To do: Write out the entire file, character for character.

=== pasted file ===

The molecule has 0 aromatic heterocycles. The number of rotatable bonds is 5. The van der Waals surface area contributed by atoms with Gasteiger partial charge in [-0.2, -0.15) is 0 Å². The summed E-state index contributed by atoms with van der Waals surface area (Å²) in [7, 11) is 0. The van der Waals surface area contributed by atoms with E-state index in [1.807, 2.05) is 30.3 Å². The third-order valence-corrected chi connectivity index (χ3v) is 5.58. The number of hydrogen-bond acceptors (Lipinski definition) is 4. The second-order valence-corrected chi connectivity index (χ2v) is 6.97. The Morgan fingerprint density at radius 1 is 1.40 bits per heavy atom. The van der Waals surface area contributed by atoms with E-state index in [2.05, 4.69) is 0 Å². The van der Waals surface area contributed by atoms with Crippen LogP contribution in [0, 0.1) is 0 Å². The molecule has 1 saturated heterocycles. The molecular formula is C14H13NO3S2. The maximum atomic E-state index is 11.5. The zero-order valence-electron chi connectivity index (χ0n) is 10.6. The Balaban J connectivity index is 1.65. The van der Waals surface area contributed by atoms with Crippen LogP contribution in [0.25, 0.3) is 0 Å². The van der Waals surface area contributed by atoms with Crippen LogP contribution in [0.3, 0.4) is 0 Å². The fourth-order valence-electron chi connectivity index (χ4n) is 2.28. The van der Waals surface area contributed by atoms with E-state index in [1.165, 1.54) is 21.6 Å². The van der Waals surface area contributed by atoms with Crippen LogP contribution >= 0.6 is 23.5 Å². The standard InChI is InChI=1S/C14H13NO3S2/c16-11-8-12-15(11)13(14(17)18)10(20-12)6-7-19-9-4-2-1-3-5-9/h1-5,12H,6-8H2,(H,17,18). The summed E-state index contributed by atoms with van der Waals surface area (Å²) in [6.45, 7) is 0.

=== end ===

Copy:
The molecule has 0 aromatic heterocycles. The number of rotatable bonds is 5. The van der Waals surface area contributed by atoms with Gasteiger partial charge in [-0.2, -0.15) is 0 Å². The summed E-state index contributed by atoms with van der Waals surface area (Å²) in [7, 11) is 0. The van der Waals surface area contributed by atoms with E-state index in [1.807, 2.05) is 30.3 Å². The third-order valence-corrected chi connectivity index (χ3v) is 5.58. The number of hydrogen-bond acceptors (Lipinski definition) is 4. The second-order valence-corrected chi connectivity index (χ2v) is 6.97. The Morgan fingerprint density at radius 1 is 1.40 bits per heavy atom. The van der Waals surface area contributed by atoms with E-state index in [2.05, 4.69) is 0 Å². The van der Waals surface area contributed by atoms with Crippen LogP contribution in [0, 0.1) is 0 Å². The molecule has 1 saturated heterocycles. The molecular formula is C14H13NO3S2. The maximum atomic E-state index is 11.5. The zero-order valence-electron chi connectivity index (χ0n) is 10.6. The Balaban J connectivity index is 1.65. The van der Waals surface area contributed by atoms with Crippen LogP contribution in [0.25, 0.3) is 0 Å². The van der Waals surface area contributed by atoms with Crippen LogP contribution in [0.3, 0.4) is 0 Å². The fourth-order valence-electron chi connectivity index (χ4n) is 2.28. The van der Waals surface area contributed by atoms with E-state index in [1.165, 1.54) is 21.6 Å². The van der Waals surface area contributed by atoms with Crippen LogP contribution >= 0.6 is 23.5 Å². The standard InChI is InChI=1S/C14H13NO3S2/c16-11-8-12-15(11)13(14(17)18)10(20-12)6-7-19-9-4-2-1-3-5-9/h1-5,12H,6-8H2,(H,17,18). The summed E-state index contributed by atoms with van der Waals surface area (Å²) in [6.45, 7) is 0.